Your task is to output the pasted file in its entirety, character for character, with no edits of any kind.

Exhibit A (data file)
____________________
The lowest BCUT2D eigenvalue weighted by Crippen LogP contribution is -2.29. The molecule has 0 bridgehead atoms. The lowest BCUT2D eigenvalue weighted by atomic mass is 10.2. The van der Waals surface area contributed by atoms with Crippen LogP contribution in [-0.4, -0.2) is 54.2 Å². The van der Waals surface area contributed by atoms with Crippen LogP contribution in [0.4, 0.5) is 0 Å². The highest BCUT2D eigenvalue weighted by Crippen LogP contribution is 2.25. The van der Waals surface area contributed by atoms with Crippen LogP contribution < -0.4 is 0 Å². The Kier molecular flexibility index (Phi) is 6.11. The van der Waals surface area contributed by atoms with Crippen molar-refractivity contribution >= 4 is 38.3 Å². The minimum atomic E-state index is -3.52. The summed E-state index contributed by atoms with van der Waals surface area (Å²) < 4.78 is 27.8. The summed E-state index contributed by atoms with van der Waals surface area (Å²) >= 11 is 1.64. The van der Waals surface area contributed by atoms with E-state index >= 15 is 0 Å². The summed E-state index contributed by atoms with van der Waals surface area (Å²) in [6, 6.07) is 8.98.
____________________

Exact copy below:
The lowest BCUT2D eigenvalue weighted by Crippen LogP contribution is -2.29. The molecule has 0 bridgehead atoms. The lowest BCUT2D eigenvalue weighted by atomic mass is 10.2. The van der Waals surface area contributed by atoms with Crippen LogP contribution in [-0.4, -0.2) is 54.2 Å². The van der Waals surface area contributed by atoms with Crippen LogP contribution in [0.4, 0.5) is 0 Å². The highest BCUT2D eigenvalue weighted by Crippen LogP contribution is 2.25. The van der Waals surface area contributed by atoms with Crippen LogP contribution < -0.4 is 0 Å². The Kier molecular flexibility index (Phi) is 6.11. The van der Waals surface area contributed by atoms with Crippen molar-refractivity contribution >= 4 is 38.3 Å². The minimum atomic E-state index is -3.52. The summed E-state index contributed by atoms with van der Waals surface area (Å²) < 4.78 is 27.8. The summed E-state index contributed by atoms with van der Waals surface area (Å²) >= 11 is 1.64. The van der Waals surface area contributed by atoms with E-state index >= 15 is 0 Å². The summed E-state index contributed by atoms with van der Waals surface area (Å²) in [6, 6.07) is 8.98.